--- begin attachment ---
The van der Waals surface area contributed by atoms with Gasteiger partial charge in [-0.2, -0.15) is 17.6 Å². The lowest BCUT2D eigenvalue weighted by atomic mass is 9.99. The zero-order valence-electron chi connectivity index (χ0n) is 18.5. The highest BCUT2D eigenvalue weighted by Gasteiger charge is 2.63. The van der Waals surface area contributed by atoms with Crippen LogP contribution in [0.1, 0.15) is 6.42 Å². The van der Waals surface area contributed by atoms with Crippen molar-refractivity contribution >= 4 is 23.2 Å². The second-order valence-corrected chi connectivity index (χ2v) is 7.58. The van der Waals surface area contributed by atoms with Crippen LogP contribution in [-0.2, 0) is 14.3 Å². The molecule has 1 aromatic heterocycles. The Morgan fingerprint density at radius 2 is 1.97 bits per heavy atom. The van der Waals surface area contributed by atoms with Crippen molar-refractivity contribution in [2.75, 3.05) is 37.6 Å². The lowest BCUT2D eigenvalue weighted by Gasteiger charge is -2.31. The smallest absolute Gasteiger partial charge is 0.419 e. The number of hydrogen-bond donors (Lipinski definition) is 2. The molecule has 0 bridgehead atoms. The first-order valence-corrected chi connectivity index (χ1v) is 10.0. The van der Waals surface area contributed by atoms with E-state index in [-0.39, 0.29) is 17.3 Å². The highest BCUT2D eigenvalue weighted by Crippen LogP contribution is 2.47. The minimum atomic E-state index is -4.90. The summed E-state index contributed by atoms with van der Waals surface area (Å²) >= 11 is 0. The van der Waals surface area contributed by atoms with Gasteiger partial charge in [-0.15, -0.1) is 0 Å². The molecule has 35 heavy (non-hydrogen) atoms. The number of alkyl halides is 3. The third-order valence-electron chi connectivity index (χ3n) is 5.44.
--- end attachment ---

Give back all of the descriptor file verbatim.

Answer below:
The van der Waals surface area contributed by atoms with Gasteiger partial charge in [-0.2, -0.15) is 17.6 Å². The lowest BCUT2D eigenvalue weighted by atomic mass is 9.99. The zero-order valence-electron chi connectivity index (χ0n) is 18.5. The highest BCUT2D eigenvalue weighted by Gasteiger charge is 2.63. The van der Waals surface area contributed by atoms with Crippen LogP contribution in [0.1, 0.15) is 6.42 Å². The van der Waals surface area contributed by atoms with Crippen molar-refractivity contribution >= 4 is 23.2 Å². The second-order valence-corrected chi connectivity index (χ2v) is 7.58. The van der Waals surface area contributed by atoms with Crippen LogP contribution in [-0.2, 0) is 14.3 Å². The molecule has 1 aromatic heterocycles. The Morgan fingerprint density at radius 2 is 1.97 bits per heavy atom. The van der Waals surface area contributed by atoms with Crippen molar-refractivity contribution in [2.75, 3.05) is 37.6 Å². The lowest BCUT2D eigenvalue weighted by Gasteiger charge is -2.31. The smallest absolute Gasteiger partial charge is 0.419 e. The number of hydrogen-bond donors (Lipinski definition) is 2. The molecule has 0 bridgehead atoms. The first-order valence-corrected chi connectivity index (χ1v) is 10.0. The van der Waals surface area contributed by atoms with E-state index in [-0.39, 0.29) is 17.3 Å². The highest BCUT2D eigenvalue weighted by Crippen LogP contribution is 2.47. The minimum atomic E-state index is -4.90. The summed E-state index contributed by atoms with van der Waals surface area (Å²) >= 11 is 0. The van der Waals surface area contributed by atoms with Gasteiger partial charge in [-0.15, -0.1) is 0 Å². The molecule has 35 heavy (non-hydrogen) atoms. The number of alkyl halides is 3. The third-order valence-electron chi connectivity index (χ3n) is 5.44.